The African group in the United Nations Security Council decided on Tuesday (31 January) not to put to the vote their resolution demanding a ban on investments in South Africa.
INTERIOR GV Security Council Chamber: (SOF begins at 1 ft/.32 metres/2 seconds)
MV African National Congress representative, Mfananfuthi Makatini speaking. (3 shots)
GV U.N. Security Council
MV Pan-Africanist Congress representative, David Sibeko speaking.
TRANSCRIPT: SEQ. 2: MAKATINI: "So far, we have no evidence that the Western powers have abandoned their traditional position of vetoing such resolutions, and leaving some of us wondering if this is not a systematic defence of the apartheid system, which has now become the integral part of international imperialism. Paradoxical as this may sound, we have taken the position of welcoming this veto, because the veto helps to clarify the position by unmasking the false friends, and identifying the enemy of the African cause."
SEQ. 4: SIBEKO: "Mr. President, we are calling for immediate imposition of total economic sanctions under Chapter 7 of the United Nations Charter against the South African apartheid regime. Those who do not agree that the Azanian people, and their national liberation movement, must use revolutionary violence to liquidate reactionary violence -- apartheid, colonialism -- much as they agree with the justness of our cause, as they say, cannot be allowed to hide behind high-sounding condemnations or impotent embargo. To refuse to use the one non-violent tactic, economic sanctions, that can have the greatest effect in supporting our just struggle, is to open yourselves to the legitimate charge of hypocrisy and double-talk."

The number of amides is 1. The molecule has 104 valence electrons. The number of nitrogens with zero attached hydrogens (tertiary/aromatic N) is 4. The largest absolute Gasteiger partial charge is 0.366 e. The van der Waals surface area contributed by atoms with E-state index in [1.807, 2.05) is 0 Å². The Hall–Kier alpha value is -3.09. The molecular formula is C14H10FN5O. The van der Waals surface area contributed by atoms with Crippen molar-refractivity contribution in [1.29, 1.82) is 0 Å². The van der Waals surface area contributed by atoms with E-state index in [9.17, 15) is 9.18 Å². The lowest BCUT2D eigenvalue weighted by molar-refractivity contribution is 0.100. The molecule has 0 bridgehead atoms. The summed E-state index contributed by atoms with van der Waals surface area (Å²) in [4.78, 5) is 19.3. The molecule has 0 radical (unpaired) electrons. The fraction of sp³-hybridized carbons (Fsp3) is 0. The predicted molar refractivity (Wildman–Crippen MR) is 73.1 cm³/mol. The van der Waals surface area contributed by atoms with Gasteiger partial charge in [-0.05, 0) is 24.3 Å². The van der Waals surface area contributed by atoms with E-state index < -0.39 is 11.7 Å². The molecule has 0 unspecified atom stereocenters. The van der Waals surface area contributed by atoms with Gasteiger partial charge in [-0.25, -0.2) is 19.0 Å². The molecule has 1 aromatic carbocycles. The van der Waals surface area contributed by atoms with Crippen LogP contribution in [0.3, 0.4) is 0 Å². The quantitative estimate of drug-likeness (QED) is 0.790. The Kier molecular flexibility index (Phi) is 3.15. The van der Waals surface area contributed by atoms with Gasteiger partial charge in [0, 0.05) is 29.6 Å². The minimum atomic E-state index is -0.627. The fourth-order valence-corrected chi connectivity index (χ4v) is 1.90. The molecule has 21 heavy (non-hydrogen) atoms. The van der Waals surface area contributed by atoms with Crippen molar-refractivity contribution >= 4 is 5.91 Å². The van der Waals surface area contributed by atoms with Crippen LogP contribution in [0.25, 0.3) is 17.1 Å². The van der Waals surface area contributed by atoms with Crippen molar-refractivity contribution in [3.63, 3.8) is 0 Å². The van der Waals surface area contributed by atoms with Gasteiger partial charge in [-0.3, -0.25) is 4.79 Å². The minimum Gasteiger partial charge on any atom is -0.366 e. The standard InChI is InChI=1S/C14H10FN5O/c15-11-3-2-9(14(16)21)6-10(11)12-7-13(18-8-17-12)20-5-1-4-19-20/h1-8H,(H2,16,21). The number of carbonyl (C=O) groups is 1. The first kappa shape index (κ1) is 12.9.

Meeting next week with South African representatives will be the Foreign Ministers from the United States, Britain, France, West Germany and Canada, plus other western members of the U.N. Security Council. The Mauritius Ambassador Radha Krishna spoke in the council on Tuesday for Mauritius, Nigeria and Gabon, the sponsors of two resolutions tabled on Monday (30 January). These called for prohibiting foreign investment in and loans to South Africa; strong condemnation of South African policy; and for South Africa to abandon its apartheid policy of racial separation. Mr. Krishna said if nothing of value emerged from current high-level negotiations, which he described as 'manoeuvres' and 'exercises', the African states would revive their demands.
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Background: The African group in the United Nations Security Council decided on Tuesday (31 January) not to put to the vote their resolution demanding a ban on investments in South Africa. The sponsors of the resolution agreed to await the outcome of talks next week between South Africa and Foreign Ministers from five Western nations. Western sources at the United nations said that, if the resolutions had been pressed to the vote, the United States, Britain and France were ready to use their veto powers. A representative of the African National Congress, Mr. Mfananfuthi Makatini, suggested the Western veto could be a 'systematic defence of the apartheid system'. A representative of the Pan-Africanist Congress, Mr. David Sibeko, said any refusal to use economic sanctions against South Africa would be 'hypocrisy'.